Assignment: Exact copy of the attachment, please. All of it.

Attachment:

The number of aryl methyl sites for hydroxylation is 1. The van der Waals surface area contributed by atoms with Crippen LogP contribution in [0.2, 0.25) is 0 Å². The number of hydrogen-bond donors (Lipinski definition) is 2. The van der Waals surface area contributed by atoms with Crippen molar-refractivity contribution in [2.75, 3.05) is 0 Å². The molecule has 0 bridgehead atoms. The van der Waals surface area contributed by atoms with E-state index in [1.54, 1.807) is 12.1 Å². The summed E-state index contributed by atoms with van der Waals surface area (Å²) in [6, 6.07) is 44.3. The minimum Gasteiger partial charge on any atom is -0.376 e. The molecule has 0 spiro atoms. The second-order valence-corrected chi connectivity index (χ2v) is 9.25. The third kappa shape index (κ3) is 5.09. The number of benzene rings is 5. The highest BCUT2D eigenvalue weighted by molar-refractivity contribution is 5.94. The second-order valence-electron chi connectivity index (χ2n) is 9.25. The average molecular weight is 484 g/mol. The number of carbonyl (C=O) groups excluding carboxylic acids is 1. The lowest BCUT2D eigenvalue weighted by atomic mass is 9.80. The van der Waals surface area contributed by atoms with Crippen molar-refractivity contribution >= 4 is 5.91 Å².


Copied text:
The number of aryl methyl sites for hydroxylation is 1. The van der Waals surface area contributed by atoms with Crippen LogP contribution in [0.2, 0.25) is 0 Å². The number of hydrogen-bond donors (Lipinski definition) is 2. The van der Waals surface area contributed by atoms with Crippen molar-refractivity contribution in [2.75, 3.05) is 0 Å². The molecule has 0 bridgehead atoms. The van der Waals surface area contributed by atoms with E-state index in [1.54, 1.807) is 12.1 Å². The summed E-state index contributed by atoms with van der Waals surface area (Å²) in [6, 6.07) is 44.3. The minimum Gasteiger partial charge on any atom is -0.376 e. The molecule has 0 spiro atoms. The second-order valence-corrected chi connectivity index (χ2v) is 9.25. The third kappa shape index (κ3) is 5.09. The number of benzene rings is 5. The highest BCUT2D eigenvalue weighted by molar-refractivity contribution is 5.94. The second-order valence-electron chi connectivity index (χ2n) is 9.25. The average molecular weight is 484 g/mol. The number of carbonyl (C=O) groups excluding carboxylic acids is 1. The lowest BCUT2D eigenvalue weighted by atomic mass is 9.80. The van der Waals surface area contributed by atoms with Crippen molar-refractivity contribution >= 4 is 5.91 Å².